Yves Rocher Has Rouge on Its Face
- By Yulia Latynina
- Feb. 13 2013 00:00
- Last edited 19:45
Russia's most famous opposition leader, Alexei Navalny, has come under unprecedented pressure as the Investigative Committee opens one criminal case after another against him. Among them is a rather important case concerning Yves Rocher.
Here's the case in a nutshell: Navalny's brother, Oleg, works for Russian Post and once owned a delivery and logistics company called GPA. The company handled logistics for Yves Rocher goods delivered from Yaroslavl to Moscow. GPA found a separate trucking company that hauled meat from Moscow to Yaroslavl and signed a contract so that it would haul Yves Rocher freight on the return trip to Moscow.
It was a win-win situation. The freight company avoided running an empty truck in one direction and earned 31 million rubles ($1 million) for its work. Yves Rocher paid less for shipping than it would have if it had chartered an exclusive truck, and Oleg Navalny earned 55 million rubles ($1.8 million) from 2008 to 2011 on commissions. This is called logistics in the business world. But the Investigative Committee calls it robbery and claims that Oleg Navalny stole the money — all 55 million rubles.
The Investigative Committee says Oleg Navalny used his administrative resources to pressure Yves Rocher into using the services of his company, GPA. That is absurd, considering that Yves Rocher distributes its products by mail and is one of the largest clients of Russian Post. It is more likely that the authorities threatened Yves Rocher with delivery problems unless it signed an incriminating statement denouncing Oleg Navalny.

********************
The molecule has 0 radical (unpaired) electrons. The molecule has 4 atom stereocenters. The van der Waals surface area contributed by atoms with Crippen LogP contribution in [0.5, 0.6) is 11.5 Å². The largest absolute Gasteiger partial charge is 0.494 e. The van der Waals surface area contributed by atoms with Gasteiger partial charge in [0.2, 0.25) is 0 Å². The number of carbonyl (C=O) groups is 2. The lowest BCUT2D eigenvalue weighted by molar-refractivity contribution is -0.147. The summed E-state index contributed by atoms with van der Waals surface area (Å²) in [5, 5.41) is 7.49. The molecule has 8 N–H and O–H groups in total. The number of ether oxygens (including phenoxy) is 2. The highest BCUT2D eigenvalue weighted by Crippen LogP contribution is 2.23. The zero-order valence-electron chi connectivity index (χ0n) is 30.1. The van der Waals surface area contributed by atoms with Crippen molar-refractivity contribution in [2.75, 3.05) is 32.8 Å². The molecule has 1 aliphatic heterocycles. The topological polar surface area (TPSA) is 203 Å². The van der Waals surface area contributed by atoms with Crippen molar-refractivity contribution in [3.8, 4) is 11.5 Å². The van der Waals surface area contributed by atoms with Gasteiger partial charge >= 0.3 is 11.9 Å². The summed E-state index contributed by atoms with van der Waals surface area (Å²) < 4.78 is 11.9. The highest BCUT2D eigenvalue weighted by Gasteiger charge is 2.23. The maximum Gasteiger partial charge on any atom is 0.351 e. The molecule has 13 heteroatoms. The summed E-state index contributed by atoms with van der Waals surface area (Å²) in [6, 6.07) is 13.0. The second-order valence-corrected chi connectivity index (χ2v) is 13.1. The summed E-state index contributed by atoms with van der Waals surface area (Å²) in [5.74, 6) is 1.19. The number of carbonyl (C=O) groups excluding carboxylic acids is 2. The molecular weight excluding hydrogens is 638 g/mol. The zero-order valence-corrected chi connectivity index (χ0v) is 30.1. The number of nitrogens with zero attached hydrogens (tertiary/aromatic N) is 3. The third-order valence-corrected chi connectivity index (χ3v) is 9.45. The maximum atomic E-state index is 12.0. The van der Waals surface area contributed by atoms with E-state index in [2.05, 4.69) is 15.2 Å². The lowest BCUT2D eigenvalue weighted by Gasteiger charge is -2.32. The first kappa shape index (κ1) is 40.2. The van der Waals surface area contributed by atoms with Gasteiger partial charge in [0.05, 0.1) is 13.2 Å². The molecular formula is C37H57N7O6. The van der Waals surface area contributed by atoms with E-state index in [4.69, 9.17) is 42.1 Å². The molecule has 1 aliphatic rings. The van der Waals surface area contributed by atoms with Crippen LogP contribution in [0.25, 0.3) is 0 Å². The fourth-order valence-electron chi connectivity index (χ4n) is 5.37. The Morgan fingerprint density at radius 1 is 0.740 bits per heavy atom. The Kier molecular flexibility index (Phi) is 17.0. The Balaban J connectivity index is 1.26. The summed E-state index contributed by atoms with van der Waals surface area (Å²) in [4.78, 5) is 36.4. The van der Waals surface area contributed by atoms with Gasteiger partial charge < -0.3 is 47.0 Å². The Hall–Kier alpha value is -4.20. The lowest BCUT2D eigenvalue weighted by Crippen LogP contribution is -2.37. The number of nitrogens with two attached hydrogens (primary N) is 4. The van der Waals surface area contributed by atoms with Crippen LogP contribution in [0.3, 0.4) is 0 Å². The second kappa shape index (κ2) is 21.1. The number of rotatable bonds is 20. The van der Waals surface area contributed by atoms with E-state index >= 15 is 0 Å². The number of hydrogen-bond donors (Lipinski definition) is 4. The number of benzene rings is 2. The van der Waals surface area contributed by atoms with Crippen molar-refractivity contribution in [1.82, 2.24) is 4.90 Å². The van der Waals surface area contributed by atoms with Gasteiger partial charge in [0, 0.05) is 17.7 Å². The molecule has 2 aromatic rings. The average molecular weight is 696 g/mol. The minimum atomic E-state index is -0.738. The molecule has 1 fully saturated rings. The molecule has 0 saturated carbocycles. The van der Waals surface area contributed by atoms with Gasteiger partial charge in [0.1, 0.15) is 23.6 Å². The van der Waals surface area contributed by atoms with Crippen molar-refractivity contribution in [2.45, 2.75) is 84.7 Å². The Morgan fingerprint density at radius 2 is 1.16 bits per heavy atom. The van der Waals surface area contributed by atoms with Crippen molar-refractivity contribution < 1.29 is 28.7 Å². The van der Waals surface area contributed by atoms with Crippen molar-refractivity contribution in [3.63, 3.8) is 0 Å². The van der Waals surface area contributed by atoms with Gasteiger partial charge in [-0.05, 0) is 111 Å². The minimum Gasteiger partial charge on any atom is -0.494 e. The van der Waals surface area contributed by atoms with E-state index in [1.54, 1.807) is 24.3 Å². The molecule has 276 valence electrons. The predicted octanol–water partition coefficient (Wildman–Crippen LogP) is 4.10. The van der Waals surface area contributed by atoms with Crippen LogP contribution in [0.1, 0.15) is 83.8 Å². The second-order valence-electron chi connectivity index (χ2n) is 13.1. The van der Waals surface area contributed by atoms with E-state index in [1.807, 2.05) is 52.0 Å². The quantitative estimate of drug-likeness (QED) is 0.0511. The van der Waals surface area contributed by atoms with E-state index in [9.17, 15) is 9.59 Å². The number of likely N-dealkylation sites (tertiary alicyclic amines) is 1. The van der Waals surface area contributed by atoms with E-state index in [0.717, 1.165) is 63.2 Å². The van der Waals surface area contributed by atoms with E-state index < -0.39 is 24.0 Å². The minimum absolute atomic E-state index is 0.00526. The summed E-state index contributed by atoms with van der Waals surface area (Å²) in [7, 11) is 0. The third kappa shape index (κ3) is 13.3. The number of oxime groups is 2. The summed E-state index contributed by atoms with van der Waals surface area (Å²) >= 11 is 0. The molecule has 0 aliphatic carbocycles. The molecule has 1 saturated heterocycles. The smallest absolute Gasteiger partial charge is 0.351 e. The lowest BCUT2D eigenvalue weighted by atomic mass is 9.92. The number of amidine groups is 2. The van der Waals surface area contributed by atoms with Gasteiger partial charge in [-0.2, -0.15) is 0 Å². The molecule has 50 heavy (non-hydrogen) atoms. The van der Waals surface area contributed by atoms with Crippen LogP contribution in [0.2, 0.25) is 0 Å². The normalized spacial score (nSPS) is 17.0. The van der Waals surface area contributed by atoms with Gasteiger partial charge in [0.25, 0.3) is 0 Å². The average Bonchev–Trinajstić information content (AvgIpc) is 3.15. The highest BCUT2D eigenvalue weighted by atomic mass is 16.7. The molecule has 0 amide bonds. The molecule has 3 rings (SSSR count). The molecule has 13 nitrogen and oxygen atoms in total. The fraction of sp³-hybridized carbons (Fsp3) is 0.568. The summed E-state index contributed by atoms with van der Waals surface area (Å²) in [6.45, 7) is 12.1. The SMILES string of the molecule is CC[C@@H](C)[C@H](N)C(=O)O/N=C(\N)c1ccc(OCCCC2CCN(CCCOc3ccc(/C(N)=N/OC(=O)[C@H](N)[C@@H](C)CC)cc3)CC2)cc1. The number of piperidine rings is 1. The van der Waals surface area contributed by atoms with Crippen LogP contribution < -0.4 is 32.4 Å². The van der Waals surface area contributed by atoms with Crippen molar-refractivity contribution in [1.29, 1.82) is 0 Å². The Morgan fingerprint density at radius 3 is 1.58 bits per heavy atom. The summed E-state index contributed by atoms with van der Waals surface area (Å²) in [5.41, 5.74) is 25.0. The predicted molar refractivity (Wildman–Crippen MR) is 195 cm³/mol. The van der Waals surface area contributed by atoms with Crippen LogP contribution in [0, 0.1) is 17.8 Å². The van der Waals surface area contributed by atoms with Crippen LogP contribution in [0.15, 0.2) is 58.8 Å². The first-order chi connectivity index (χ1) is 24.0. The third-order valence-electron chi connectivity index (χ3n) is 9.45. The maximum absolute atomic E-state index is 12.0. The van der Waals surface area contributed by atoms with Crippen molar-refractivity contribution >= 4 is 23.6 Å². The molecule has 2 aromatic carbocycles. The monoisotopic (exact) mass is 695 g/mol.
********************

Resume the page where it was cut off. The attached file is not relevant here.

In any case, pro-Kremlin television station NTV gleefully reported that Yves Rocher Vostok head Bruno Leproux submitted a formal complaint that his firm had "been victimized by a criminal scheme developed by the opposition member and his brother."
The Investigative Committee did not raise any objections to that report. But when Novaya Gazeta published an article by Irek Murtazin headlined "Yves Rocher Puts 3 million Trees Into Russian Soil and 2 Navalny Brothers Behind Bars," the Investigative Committee threatened the journalist with criminal prosecution.
The French company never once publicly explained how those terrible Navalny brothers forced it to ship its freight from Yaroslavl to Moscow for three straight years. Yves Rocher made no statement after Murtazin's article was published, and a scandal erupted in the blogosphere in which bloggers called for a boycott of Yves Rocher.
Whatever the reason, Yves Rocher now finds itself in an unenviable position. It is difficult to say whether its sales will drop considerably as a result of the blogger boycott, but Leproux's actions have tarnished its reputation so badly that it will take more than industrial-strength makeup remover to help it come clean.
Opposition leader Boris Nemtsov, who was summoned by the Investigative Committee to testify against Navalny in another criminal case, said that the whole affair is a "contract hit" against Navalny based on "absurd allegations." As we see, Leproux has taken a very different path, and it looks as if Yves Rocher is helping a corrupt authoritarian regime to jail an innocent opposition leader. As Russian bloggers put it, Investigative Committee head Alexander Bastrykin has effectively become the new face of Yves Rocher.
A little warning to Yves Rocher consumers: Every time you spread their creams on your face, a little dirt from Russia's Investigative Committee will come off on your skin.